The central question in this paper is whether Web technology has the potential
to add value to face-to-face language teaching in the form of activities that cannot be realized
fully in a traditional classroom. While arguments will be presented for and against e-learning,
our conclusion is that the latest human-machine interfaces offer an environment for interactive
learning that can foster the acquisition of communicative skills. The paper argues that one of the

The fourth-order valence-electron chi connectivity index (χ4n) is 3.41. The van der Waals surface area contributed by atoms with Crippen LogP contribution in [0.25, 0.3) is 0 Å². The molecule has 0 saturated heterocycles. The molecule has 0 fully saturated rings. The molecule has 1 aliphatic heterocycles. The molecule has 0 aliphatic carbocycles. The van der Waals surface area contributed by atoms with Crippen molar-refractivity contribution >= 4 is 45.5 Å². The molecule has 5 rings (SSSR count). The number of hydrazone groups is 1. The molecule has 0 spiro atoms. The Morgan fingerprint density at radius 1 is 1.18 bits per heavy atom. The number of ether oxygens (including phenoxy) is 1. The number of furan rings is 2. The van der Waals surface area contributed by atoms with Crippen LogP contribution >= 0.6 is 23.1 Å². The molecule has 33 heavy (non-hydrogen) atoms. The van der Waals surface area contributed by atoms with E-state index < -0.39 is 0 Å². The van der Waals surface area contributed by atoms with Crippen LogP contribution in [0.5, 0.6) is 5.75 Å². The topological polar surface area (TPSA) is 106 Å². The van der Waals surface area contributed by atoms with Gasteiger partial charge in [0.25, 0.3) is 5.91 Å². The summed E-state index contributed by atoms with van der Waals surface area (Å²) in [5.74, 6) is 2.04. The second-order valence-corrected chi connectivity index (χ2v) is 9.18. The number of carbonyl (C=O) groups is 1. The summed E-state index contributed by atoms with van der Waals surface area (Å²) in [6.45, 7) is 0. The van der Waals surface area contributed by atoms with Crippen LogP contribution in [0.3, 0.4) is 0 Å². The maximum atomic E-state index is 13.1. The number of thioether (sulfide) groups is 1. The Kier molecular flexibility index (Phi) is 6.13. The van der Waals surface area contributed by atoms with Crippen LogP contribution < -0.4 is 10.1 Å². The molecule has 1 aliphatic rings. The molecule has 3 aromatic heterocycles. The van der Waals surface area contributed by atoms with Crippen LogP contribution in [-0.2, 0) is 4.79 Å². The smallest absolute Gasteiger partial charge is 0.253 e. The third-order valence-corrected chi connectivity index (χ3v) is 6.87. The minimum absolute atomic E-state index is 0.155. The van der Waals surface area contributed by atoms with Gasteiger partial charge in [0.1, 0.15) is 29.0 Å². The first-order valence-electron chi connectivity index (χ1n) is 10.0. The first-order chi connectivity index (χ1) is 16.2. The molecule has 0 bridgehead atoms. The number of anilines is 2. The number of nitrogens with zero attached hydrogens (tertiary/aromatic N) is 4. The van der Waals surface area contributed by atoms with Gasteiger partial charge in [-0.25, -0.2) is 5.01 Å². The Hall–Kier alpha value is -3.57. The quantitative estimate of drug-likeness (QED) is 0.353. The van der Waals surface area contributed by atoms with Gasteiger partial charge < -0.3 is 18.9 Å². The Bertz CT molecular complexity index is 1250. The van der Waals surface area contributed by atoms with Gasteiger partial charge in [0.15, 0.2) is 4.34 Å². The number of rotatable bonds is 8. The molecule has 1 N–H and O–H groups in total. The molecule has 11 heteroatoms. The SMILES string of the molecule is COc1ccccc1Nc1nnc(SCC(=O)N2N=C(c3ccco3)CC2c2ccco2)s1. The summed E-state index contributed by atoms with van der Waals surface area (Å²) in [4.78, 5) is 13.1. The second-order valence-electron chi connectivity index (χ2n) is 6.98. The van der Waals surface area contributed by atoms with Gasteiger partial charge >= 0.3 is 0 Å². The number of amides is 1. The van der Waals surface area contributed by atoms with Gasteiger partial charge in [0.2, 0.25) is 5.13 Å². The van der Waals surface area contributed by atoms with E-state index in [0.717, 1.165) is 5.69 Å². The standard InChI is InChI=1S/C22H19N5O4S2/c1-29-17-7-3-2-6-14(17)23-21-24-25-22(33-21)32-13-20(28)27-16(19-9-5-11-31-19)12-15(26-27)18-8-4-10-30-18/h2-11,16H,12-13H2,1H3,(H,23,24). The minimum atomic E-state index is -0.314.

great strengths of the Web is the potential to engage students in creative information gap activities
and real experiential learning in the form of meaningful, process-oriented projects in authentic
settings. Evidence will be drawn from three sources:
[bull ] The current literature on new learning approaches.
[bull ] The latest best-practice applications, such as Webquests, Voice Chat, MOOs and innovative
[bull ] The findings of two large research studies by the author on
students’ perceptions of Web-based language learning in school and tertiary settings.
The paper emphasises the importance of creating connectivity rather than content.